Numerical integration of a given dynamic system can be viewed as a forward problem with the learning of hidden dynamics from available observations as an inverse problem. The latter appears in various settings such as model reductions of multiscale processes, and more recently, data-driven modeling via deep/machine learning. The iterative studies of both forward and inverse problems forms the loop of informative and intelligent scientific computing. Some related issues, e.g., the identification of state variables and the selection of numerical methods, are discussed in this lecture. In particular, a question to be investigated is whether a good numerical integrator for discretizing prescribed dynamics is also good for discovering unknown dynamics in association with deep learning.


Lunch during the Conference will be on your own (not provided by organizers). For on-campus and other local dining options, please visit "Local Dining Options" below.

Please note that the afternoon session each day will start promptly in order to avoid delays in the afternoon schedule.

Afternoon Session Chair: Raymond Chan


Numerical simulation has become one of the major topics in Computational Science. To promote modeling and simulation of complex problems new strategies are needed allowing for the solution of large, complex model systems. Crucial issues for such strategies are reliability, efficiency, robustness, usability, and versatility. After discussing the needs of large-scale simulation we point out basic simulation strategies such as adaptivity, parallelism and multigrid solvers. To allow adaptive, parallel computations the load balancing problem for dynamically changing grids has to be solved efficiently by fast heuristics. These strategies are combined in the simulation system UG ("Unstructured Grids") being presented in the following. In the second part of the seminar we show the performance and efficiency of this strategy in various applications. In particular, the application and benefit of parallel adaptive multigrid methods to modelling drug permeation through human skin is shown in detail.


Time discretization is an important issue for time-dependent partial differential equations (PDEs). For the k-th (k is at least 2) order PDEs, the explicit time-marching method may suffer from a severe time step restriction $\tau =O(h^k)$ (where $\tau$ and $h$ are the time step size and spatial mesh size respectively) for stability. The implicit and implicit-explicit (IMEX) time-marching methods can overcome this constraint.

However, for the equations with nonlinear high derivative terms, the IMEX methods are not good choices either, since a nonlinear algebraic system must be solved (e.g. by Newton iteration) at each time step. The explicit-implicit-null (EIN) time-marching method is designed to cope with the above mentioned shortcomings. The basic idea of the EIN method is to add and subtract a sufficiently large linear highest derivative term on one side of the considered equation, and then apply the IMEX time-marching method to the equivalent equation. The EIN method so designed does not need any nonlinear iterative solver, and the severe time step restriction for explicit methods can be removed. Coupled with the EIN time-marching method, we will discuss high order finite difference and local discontinuous Galerkin schemes for solving high order dissipative and dispersive equations. For simplified equations with constant coefficients, we perform analysis to guide the choice of the coefficient for the added and subtracted highest order derivative terms in order to guarantee stability for large time steps. Numerical experiments show that the proposed schemes are stable and can achieve optimal orders of accuracy for both one-dimensional and two-dimensional linear and nonlinear equations.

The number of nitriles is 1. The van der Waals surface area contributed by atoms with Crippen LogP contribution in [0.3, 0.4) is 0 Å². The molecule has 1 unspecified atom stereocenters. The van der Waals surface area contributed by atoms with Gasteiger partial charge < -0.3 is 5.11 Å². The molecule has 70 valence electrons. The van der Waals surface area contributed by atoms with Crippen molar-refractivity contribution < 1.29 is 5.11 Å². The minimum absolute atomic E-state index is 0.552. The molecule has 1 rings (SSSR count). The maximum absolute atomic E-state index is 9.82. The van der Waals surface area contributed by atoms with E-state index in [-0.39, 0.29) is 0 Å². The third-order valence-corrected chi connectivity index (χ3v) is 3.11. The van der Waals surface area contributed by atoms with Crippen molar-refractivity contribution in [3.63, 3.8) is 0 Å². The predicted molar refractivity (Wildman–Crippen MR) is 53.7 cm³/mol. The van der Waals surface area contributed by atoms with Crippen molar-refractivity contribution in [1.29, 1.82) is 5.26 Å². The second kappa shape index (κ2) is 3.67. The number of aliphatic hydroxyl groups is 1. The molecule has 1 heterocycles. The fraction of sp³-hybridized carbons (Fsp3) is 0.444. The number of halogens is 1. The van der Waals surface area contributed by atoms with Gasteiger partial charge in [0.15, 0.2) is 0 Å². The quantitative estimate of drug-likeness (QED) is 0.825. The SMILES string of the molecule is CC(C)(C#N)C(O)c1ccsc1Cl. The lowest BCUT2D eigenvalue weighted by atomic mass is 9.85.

This talk is based on joint work with Haijin Wang, Qiang Zhang and Shiping Wang, and with Meiqi Tan and Juan Cheng.


In this presentation, we discuss a few basic questions for PDE learning from observed solution data. Using various types of PDEs as examples, we show 1) how large the data space spanned by all snapshots along a solution trajectory is, 2) if one can construct an arbitrary solution by superposition of snapshots of a single solution, and 3) identifiability of a differential operator from a single solution data on local patches.



In recent years, deep learning methods have shown their superiority for solving high dimensional PDEs where traditional methods fail. However, for low dimensional problems, it remains unclear whether these methods have a real advantage over traditional algorithms as a direct solver. We discuss the random feature method (RFM) for solving PDEs, a natural bridge between traditional and machine learning-based algorithms. We demonstrate that the method exhibits spectral accuracy and can compete with traditional solvers in terms of both accuracy and efficiency. In addition, we find that RFM is particularly suited for complex problems with complex geometry, where both traditional and machine learning-based algorithms encounter difficulties.

This is joint work with Jingrun Chen, Xurong Chi and Zhouwang Yang.


The rapid advances in artificial intelligence in the last decade are primarily attributed to the wide applications of deep learning (DL). Yet, the high carbon footprint yielded by larger DL networks is a concern to sustainability. Green learning (GL) has been proposed as an alternative. GL is characterized by low carbon footprints, small model sizes, low computational complexity, and mathematical transparency. It offers energy-effective solutions in cloud centers and mobile/edge devices. GL has three main modules: 1) unsupervised representation learning, 2) supervised feature learning, and 3) decision learning. It has been successfully applied to a few applications. GL has been inspired by DL. The connection between GL and DL will be highlighted.